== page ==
Isozu: We are getting even better evaluations from teachers and parents than kids after trying the product. In fact, many parents say that they wanted to use KOOV first before they let their kids start playing with it. A significant point we noticed is that the rise in education technology is happening only in the major cities of Japan. We need to think about how we can make this kind of educational technology available to anyone, regardless of if they are in a big city or not.
The problem especially applies to teachers who, in the recent years, have been asked to teach (and learn) more and more subjects. When it comes to something completely new, teachers tend to feel reluctant to take the first step.
Some teachers in Japan don’t yet feel so comfortable around coding, or even with technology in general. How do you think KOOV can help?
Isozu: The fact that some teachers in Japan are not that familiar with modern technology made us think about how we can make a “coding kit that doesn’t need a teacher”. One thing that makes KOOV unique compared to other coding kits is that we use real, physical building blocks. These blocks enable kids to “tinker” – play around with blocks and repeat the process of assembling and disassembling. They don’t need to learn from someone else because they can find the way to learn on their own.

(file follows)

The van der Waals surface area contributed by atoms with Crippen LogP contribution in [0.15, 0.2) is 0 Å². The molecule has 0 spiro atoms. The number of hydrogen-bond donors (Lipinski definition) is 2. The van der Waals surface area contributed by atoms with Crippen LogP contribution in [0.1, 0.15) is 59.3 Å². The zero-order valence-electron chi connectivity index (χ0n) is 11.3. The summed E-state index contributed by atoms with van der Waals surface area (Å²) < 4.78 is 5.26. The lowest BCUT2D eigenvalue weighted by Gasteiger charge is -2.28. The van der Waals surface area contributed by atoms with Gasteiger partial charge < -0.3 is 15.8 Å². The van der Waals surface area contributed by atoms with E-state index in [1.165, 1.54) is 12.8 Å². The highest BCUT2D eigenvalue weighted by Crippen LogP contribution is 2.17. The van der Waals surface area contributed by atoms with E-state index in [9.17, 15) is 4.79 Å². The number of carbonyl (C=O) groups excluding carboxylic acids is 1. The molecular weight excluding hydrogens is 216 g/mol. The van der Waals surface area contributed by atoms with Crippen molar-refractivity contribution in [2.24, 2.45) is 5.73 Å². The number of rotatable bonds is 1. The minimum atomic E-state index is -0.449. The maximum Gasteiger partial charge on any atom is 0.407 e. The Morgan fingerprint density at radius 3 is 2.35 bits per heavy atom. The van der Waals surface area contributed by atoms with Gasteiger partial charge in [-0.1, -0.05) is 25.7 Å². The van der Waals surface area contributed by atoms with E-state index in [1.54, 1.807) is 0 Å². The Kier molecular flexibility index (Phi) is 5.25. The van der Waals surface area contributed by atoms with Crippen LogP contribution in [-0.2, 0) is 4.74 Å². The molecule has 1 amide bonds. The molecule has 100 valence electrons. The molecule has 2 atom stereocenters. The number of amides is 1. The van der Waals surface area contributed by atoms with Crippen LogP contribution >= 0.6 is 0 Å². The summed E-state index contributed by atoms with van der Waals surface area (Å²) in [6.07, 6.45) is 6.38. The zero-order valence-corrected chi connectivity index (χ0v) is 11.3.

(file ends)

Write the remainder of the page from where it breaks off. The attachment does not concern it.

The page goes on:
We hope that the excitement and feeling of success kids feel with KOOV can stimulate their interest towards coding
I think coding is not something that you learn from someone else in the first place. Most engineers from my generation were practically learning on their own.
With KOOV, we have prepared different Robot Recipes so that even small kids can build robots by following the online guide, then send the pre-written code to their robot to make it come to life, all without any assistance.
It may be difficult at first to understand why the robots are moving, but we hope that the excitement and feeling of success kids find with KOOV can stimulate their interest towards coding.
Not only teachers but some parents are also not equipped with coding skills to teach their kids. KOOV could certainly be a useful kit for them.
Whenever we try to introduce coding to schools, we face the same problem of shortage with the teachers with coding skills. Perhaps that is where we need to start the innovation from. We don’t necessarily need to ask someone to “teach”, but we would rather learn from kids!
Ishida: At the time, KOOV was still at the developing stage so we were all very surprised to be selected as one of the best 100 products. The Good Design Awards evaluate the valuable creativity towards the society and the characteristic of educational tool could have made our product match their philosophy.
We would also like to use our platform for “Global Math Challenge” to add more functions so that kids around the world can connect in a secure way. Hopefully, we would be able to make an environment where kids can share their robots with other creators and give ideas to each other.
KOOV is available now in Japan and China and is coming soon to the USA. Visit www.KOOV.io to find out all the latest news.